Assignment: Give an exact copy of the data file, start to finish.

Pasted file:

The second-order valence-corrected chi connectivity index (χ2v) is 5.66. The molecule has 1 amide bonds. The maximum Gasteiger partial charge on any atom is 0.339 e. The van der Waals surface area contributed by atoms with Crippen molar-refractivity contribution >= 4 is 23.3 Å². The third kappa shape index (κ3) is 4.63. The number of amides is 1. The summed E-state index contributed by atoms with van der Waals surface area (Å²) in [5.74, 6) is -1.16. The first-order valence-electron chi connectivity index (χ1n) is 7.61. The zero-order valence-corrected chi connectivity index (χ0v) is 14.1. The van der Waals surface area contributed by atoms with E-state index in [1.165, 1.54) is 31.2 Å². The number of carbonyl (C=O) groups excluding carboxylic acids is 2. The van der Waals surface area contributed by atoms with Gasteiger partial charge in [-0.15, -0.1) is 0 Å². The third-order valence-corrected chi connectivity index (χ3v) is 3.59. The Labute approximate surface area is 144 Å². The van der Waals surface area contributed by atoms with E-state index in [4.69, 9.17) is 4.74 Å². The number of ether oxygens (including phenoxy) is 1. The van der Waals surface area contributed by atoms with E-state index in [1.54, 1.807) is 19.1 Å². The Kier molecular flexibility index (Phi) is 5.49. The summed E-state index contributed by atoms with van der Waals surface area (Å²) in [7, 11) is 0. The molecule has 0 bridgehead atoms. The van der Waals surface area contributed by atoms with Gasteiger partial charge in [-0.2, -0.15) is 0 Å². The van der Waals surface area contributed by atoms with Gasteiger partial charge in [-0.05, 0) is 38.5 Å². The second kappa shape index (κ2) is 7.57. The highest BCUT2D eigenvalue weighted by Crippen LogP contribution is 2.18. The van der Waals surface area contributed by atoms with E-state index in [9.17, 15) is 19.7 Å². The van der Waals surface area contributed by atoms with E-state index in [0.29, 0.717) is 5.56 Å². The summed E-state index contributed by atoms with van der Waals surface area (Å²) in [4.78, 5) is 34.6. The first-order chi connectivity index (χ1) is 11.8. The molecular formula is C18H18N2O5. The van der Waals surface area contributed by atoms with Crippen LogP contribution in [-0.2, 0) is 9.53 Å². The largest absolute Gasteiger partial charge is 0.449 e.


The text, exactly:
The second-order valence-corrected chi connectivity index (χ2v) is 5.66. The molecule has 1 amide bonds. The maximum Gasteiger partial charge on any atom is 0.339 e. The van der Waals surface area contributed by atoms with Crippen molar-refractivity contribution >= 4 is 23.3 Å². The third kappa shape index (κ3) is 4.63. The number of amides is 1. The summed E-state index contributed by atoms with van der Waals surface area (Å²) in [5.74, 6) is -1.16. The first-order valence-electron chi connectivity index (χ1n) is 7.61. The zero-order valence-corrected chi connectivity index (χ0v) is 14.1. The van der Waals surface area contributed by atoms with E-state index in [1.165, 1.54) is 31.2 Å². The number of carbonyl (C=O) groups excluding carboxylic acids is 2. The van der Waals surface area contributed by atoms with Gasteiger partial charge in [-0.15, -0.1) is 0 Å². The third-order valence-corrected chi connectivity index (χ3v) is 3.59. The Labute approximate surface area is 144 Å². The van der Waals surface area contributed by atoms with E-state index in [4.69, 9.17) is 4.74 Å². The number of ether oxygens (including phenoxy) is 1. The van der Waals surface area contributed by atoms with E-state index in [1.54, 1.807) is 19.1 Å². The Kier molecular flexibility index (Phi) is 5.49. The summed E-state index contributed by atoms with van der Waals surface area (Å²) in [7, 11) is 0. The molecule has 0 bridgehead atoms. The van der Waals surface area contributed by atoms with Gasteiger partial charge in [-0.2, -0.15) is 0 Å². The van der Waals surface area contributed by atoms with Gasteiger partial charge in [-0.05, 0) is 38.5 Å². The second kappa shape index (κ2) is 7.57. The highest BCUT2D eigenvalue weighted by Crippen LogP contribution is 2.18. The van der Waals surface area contributed by atoms with E-state index in [9.17, 15) is 19.7 Å². The van der Waals surface area contributed by atoms with E-state index in [0.29, 0.717) is 5.56 Å². The summed E-state index contributed by atoms with van der Waals surface area (Å²) in [4.78, 5) is 34.6. The first-order chi connectivity index (χ1) is 11.8. The molecular formula is C18H18N2O5. The van der Waals surface area contributed by atoms with Crippen LogP contribution in [-0.2, 0) is 9.53 Å². The largest absolute Gasteiger partial charge is 0.449 e.